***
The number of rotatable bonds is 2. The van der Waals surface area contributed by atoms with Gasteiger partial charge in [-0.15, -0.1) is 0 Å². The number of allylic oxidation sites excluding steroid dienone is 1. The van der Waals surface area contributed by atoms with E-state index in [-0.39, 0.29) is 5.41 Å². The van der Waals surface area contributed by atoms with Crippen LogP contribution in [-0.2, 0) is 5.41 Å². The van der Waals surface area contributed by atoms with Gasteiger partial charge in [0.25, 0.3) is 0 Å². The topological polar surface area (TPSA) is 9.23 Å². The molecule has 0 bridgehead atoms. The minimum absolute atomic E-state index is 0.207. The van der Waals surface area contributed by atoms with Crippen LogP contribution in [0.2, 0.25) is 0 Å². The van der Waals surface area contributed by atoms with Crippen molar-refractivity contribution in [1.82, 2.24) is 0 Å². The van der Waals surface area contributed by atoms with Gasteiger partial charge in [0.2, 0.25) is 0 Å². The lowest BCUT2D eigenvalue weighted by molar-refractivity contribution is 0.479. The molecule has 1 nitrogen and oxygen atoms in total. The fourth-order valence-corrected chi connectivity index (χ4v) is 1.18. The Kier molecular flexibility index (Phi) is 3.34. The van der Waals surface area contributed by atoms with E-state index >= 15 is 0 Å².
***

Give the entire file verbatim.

The number of rotatable bonds is 2. The van der Waals surface area contributed by atoms with Gasteiger partial charge in [-0.15, -0.1) is 0 Å². The number of allylic oxidation sites excluding steroid dienone is 1. The van der Waals surface area contributed by atoms with E-state index in [-0.39, 0.29) is 5.41 Å². The van der Waals surface area contributed by atoms with Crippen LogP contribution in [-0.2, 0) is 5.41 Å². The van der Waals surface area contributed by atoms with Gasteiger partial charge in [0.25, 0.3) is 0 Å². The topological polar surface area (TPSA) is 9.23 Å². The molecule has 0 bridgehead atoms. The minimum absolute atomic E-state index is 0.207. The van der Waals surface area contributed by atoms with Crippen LogP contribution in [0.2, 0.25) is 0 Å². The van der Waals surface area contributed by atoms with Crippen molar-refractivity contribution in [1.82, 2.24) is 0 Å². The van der Waals surface area contributed by atoms with Gasteiger partial charge in [0.2, 0.25) is 0 Å². The lowest BCUT2D eigenvalue weighted by molar-refractivity contribution is 0.479. The molecule has 1 nitrogen and oxygen atoms in total. The fourth-order valence-corrected chi connectivity index (χ4v) is 1.18. The Kier molecular flexibility index (Phi) is 3.34. The van der Waals surface area contributed by atoms with E-state index >= 15 is 0 Å².